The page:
'This Week' Transcript: Former President Bill Clinton and President George W. Bush, Lt. General Ken Keen and USAID Chief Rajiv Shah.

So President Obama needs to retrieve that. And I do think he has restored a role for government, which in my view is the overarching issue of our time. I -- I -- I think on Afghanistan, the escalation on Afghanistan, he didn't break with the national security consensus, which so many believed he could have had the courage to do.

And, again, we -- banks, the bank bailout. This is confused by so many Americans with the stimulus, which was the largest net new investment in anti-poverty programs in this country. He must take on the greed in this country. He must say, "I am on the side of working people." And the White House is beginning to.


VANDEN HEUVEL: ... but the levy on banks is critical. So is the financial transactions tax and a windfall on bonuses. And then, will financial reform take on the army of lobbyists and show you are on the side of the people? That is the arc of history in our country.

TAPPER: But I'm amazed you gave him a -- with all these things you want him to do, I'm amazed you gave him a B.

VANDEN HEUVEL: Because I believe that there's the potential -- and you know what? I believe it because I still think that he is open to pressure from below, and that is where great social change has come in this country. Donna and I were talking earlier. If Martin Luther King, Jr., were alive, he would march on this White House because he would say, "Don't escalate the war in Afghanistan. Get on the side of working people, because if you don't, you're going to undermine the reform agenda and the possibilities of a great presidency."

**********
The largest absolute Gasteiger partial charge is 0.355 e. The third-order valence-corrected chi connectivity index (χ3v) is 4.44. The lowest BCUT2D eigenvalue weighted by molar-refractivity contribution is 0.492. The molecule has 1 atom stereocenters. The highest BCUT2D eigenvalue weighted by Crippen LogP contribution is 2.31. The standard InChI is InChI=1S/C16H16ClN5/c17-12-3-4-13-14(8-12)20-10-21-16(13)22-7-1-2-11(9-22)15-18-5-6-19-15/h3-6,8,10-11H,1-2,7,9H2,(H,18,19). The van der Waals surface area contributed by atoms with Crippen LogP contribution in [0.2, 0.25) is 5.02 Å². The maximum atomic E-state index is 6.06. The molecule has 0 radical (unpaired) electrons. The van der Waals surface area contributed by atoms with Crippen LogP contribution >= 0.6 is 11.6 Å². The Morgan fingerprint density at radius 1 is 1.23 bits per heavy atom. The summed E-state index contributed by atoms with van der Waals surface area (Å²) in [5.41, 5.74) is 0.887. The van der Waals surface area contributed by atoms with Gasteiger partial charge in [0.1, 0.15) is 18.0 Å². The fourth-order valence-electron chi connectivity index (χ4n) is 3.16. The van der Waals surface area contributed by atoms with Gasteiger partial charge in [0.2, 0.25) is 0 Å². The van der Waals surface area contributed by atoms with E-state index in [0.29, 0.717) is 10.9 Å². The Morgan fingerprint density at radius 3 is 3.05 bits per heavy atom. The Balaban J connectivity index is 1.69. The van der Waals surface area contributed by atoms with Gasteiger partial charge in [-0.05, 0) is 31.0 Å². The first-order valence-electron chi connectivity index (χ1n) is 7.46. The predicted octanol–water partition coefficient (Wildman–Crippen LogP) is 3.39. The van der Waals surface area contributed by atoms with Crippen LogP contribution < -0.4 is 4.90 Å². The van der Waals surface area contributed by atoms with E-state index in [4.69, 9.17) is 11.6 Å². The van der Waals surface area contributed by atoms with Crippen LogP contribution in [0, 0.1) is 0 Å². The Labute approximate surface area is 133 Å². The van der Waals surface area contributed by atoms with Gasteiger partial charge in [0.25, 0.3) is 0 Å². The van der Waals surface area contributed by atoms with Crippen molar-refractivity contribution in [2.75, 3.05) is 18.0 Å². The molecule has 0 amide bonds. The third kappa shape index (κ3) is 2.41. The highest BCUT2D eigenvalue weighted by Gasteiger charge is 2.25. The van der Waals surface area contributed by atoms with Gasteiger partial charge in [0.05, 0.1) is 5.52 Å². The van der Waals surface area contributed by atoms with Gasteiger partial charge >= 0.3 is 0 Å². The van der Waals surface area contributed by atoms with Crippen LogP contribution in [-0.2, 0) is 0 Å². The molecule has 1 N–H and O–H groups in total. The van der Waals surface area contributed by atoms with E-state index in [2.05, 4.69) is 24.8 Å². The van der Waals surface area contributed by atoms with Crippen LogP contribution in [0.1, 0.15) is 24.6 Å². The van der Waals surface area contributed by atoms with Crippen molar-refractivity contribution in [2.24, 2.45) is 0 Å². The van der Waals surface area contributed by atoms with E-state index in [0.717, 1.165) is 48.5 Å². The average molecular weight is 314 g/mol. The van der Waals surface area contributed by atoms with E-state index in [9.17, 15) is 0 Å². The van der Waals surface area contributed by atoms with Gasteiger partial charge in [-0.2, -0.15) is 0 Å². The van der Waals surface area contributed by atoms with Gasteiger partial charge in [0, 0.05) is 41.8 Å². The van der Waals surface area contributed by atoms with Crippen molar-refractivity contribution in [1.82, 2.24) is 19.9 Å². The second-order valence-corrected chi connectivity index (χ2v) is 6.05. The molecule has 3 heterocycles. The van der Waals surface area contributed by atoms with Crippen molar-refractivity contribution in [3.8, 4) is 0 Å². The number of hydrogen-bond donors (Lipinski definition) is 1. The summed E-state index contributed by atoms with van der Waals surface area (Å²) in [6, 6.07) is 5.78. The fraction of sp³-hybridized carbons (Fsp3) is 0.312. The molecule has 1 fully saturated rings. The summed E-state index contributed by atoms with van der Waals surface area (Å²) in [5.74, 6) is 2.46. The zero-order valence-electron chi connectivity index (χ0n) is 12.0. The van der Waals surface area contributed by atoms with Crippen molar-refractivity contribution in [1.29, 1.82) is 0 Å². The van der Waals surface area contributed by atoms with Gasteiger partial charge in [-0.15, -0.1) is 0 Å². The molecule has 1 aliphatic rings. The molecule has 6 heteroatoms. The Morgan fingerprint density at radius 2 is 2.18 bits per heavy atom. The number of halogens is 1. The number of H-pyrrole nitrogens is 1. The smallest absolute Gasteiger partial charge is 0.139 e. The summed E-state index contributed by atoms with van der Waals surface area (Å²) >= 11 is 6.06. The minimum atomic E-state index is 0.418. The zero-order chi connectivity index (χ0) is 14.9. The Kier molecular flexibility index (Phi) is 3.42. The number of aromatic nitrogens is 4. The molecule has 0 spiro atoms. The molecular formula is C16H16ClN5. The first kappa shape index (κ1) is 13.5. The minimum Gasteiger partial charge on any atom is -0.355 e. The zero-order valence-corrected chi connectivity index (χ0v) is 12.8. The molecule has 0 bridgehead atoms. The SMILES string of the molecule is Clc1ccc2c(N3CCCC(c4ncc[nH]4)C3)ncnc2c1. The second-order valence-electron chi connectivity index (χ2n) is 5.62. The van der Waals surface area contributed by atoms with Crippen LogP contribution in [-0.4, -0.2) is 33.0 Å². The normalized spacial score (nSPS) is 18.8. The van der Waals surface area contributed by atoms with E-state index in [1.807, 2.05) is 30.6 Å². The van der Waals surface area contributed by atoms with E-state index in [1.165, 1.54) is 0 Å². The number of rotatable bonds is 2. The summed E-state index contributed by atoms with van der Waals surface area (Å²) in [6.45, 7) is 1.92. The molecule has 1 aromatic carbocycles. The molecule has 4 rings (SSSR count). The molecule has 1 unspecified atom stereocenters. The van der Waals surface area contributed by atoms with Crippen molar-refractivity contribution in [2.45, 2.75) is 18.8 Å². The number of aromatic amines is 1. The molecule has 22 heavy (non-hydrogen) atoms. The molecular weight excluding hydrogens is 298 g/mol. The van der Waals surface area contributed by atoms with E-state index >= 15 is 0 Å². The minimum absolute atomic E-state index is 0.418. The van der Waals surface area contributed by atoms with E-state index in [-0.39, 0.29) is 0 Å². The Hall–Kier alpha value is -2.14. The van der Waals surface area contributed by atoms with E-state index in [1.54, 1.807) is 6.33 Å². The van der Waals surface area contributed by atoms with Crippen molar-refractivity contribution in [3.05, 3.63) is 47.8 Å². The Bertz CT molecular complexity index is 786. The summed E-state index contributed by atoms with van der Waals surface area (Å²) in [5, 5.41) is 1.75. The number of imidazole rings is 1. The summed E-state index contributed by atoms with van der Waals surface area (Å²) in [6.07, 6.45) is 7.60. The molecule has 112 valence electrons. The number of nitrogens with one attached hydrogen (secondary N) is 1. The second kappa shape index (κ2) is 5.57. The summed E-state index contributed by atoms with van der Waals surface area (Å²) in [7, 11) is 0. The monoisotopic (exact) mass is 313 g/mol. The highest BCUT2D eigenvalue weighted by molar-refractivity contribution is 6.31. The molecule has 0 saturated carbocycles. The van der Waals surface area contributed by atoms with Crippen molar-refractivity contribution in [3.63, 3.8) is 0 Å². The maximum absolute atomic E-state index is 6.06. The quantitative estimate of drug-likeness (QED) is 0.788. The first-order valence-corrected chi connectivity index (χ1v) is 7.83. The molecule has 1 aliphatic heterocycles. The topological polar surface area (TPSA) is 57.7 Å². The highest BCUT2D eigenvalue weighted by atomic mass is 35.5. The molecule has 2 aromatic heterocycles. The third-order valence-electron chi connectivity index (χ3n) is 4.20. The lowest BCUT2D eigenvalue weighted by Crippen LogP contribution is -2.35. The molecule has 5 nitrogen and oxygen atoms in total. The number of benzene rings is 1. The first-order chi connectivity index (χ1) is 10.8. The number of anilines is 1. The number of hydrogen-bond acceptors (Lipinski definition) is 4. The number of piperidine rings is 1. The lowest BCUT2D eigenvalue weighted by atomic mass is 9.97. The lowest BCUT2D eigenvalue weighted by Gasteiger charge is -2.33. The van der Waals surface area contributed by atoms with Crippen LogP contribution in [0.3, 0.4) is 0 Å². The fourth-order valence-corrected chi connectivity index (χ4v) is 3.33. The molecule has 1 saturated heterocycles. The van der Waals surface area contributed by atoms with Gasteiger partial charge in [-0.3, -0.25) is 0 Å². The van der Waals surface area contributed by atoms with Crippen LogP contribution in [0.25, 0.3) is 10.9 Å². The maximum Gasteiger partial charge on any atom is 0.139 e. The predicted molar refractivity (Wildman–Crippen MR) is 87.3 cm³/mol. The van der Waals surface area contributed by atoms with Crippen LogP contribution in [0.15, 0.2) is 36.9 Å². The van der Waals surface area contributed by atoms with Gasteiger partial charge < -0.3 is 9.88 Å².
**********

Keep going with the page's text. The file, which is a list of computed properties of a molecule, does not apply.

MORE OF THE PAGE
We need from below. And I think this president is capable of...


TAPPER: Mr. Will, I sense that you have something you want to say.

WILL: Well, first of all, he's hired an army of lobbyists, so it's hard for him to take on the lobbyists en masse. Donna said you graded on a curve, and I gather that means you graded him against Chester Arthur and Millard Fillmore and James Buchanan. Fair enough.


Look, in -- in foreign policy -- and my grade is a B-minus for him -- in foreign policy...

TAPPER: That's a pretty good grade for you.

WILL: Well, not because I approve of what he's doing. He wasn't elected to do what I want him to do, and to be a good -- to be a president with the mandate as he construes it.

In foreign policy, he has achieved in one year the constructive result of demonstrating that the problem was not George W. Bush. He has shown that you can be immensely popular and that has no cash value dealing with the Israelis and the Palestinians, the North Koreans, the Iranians, climate change, et cetera.

In his anti-terrorism policy, he's essentially extended the Bush policies. And in domestic policy, he has done in one year what it took Lyndon Johnson two years to do, between 1965 and '66, which is revitalize the Republican Party.

TAPPER: Tucker, I feel like I'm going to the Russian judge in the Olympics.

CARLSON: Oh, thank you very much.

TAPPER: Your grade?

CARLSON: I gave him a D, and I did it only because he answered Oprah's question. Any seasoned politician would say, "Far be it for me to grade myself. The American people will render a judgment." And I think that's -- I'm only half-kidding. I think there's a level of political ineptitude I did not expect. I never, like George, expected him to do my bidding. You know, I don't agree with his policies.

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